If there's one thing Minden cattle and small crop farmer Tony Frohloff knows, it's how to grow a giant pumpkin, this year smashing the competition at the Royal Queensland Show with a mammoth 254.5kg gourd.
The pumpkin saw him reclaim the Champion Heaviest Pumpkin of Show title he last won at the 2017 Ekka, taking home $1000 in prize money. He also took out second place with his 210kg entry.
He's only been entering the competition for about four years, but his experience stretches beyond that, with him learning the skills from his father Geoff Frohloff, who came third this with a 169.5kg whopper.
"My father has been growing the big type of pumpkins for the last 28 years," he said.
"I always helped carting his pumpkins and then I decided to start growing my own.
"The better the organic nutrients and matter in the soil, the better they will grow.
"They can gain 15kg a day in their prime growing state."
Geoff Frohloff still holds the 261.5kg Ekka record set in 2015 but his son might have beaten the record this year if it wasn't for a case of surface rot that caused him to cut the growing short to protect it.
"I picked mine nine days before the Ekka competition," Mr Frohloff said.
"At that stage it was 261.5kg but it lost 7kg by the time of the competition as it dried out.
"I'm still happy with how big I managed to get the pumpkin considering the very dry growing conditions this year - some days I spent one and a half hour watering it.
"I've been pumping water from the dam and now we're hoping for rain to fill the dam back up."
The Frohloffs' hefty pumpkins will be on display at the Marburg Show this weekend and they hope their appearance will help inspire even more locals to get involved.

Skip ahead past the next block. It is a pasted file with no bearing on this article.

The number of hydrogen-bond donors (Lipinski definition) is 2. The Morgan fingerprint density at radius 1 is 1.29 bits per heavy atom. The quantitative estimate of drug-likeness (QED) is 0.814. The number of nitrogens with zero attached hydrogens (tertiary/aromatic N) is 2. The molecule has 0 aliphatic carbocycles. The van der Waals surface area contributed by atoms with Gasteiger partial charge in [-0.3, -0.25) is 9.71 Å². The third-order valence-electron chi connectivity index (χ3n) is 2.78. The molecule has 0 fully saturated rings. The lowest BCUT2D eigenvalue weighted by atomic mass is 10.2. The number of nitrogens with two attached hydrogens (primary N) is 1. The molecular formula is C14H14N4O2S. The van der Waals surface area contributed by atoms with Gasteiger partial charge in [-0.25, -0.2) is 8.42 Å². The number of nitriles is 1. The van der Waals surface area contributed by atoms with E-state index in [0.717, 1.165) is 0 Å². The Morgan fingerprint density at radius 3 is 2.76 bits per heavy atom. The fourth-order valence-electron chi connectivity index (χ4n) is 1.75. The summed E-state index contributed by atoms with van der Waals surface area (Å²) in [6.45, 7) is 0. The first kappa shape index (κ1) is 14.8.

But don't expect the weighty gourds to be made in pumpkin soup.
Mr Frohloff said while their size is impressive, they're not particularly flavoursome.
"They are very watery," he said.
"We'll just take the seeds out to grow again and we will feed the rest to the cattle."
Last year's winner was Mr Frohloff's neighbour Steven Fritz, with a 206kg pumpkin.
While Mr Fritz didn't enter this year, he coached his 9-year-old niece Kyla-Shaye Fritz to take out the top prize in the youth class with a 58.5kg pumpkin.
In the Schools class, Bowenville State School came out on top with a 38kg pumpkin, outgrowing Newmarket State School and Calvary Christian College who tied for second with 25kg pumpkins.
RNA Chief Executive Brendan Christou said it was great to see the next generation of green thumbs getting involved.
"Growing giant pumpkins is a fun way to teach children about agriculture, so it was pleasing to receive entries from six schools this year," he said.
"It was also fantastic to see how dedicated the growers were - Michael Wills drove his pumpkin 10 hours from Emerald to enter the competition."
The giant pumpkin competition signalled the official countdown to Ekka, now just 94 days away.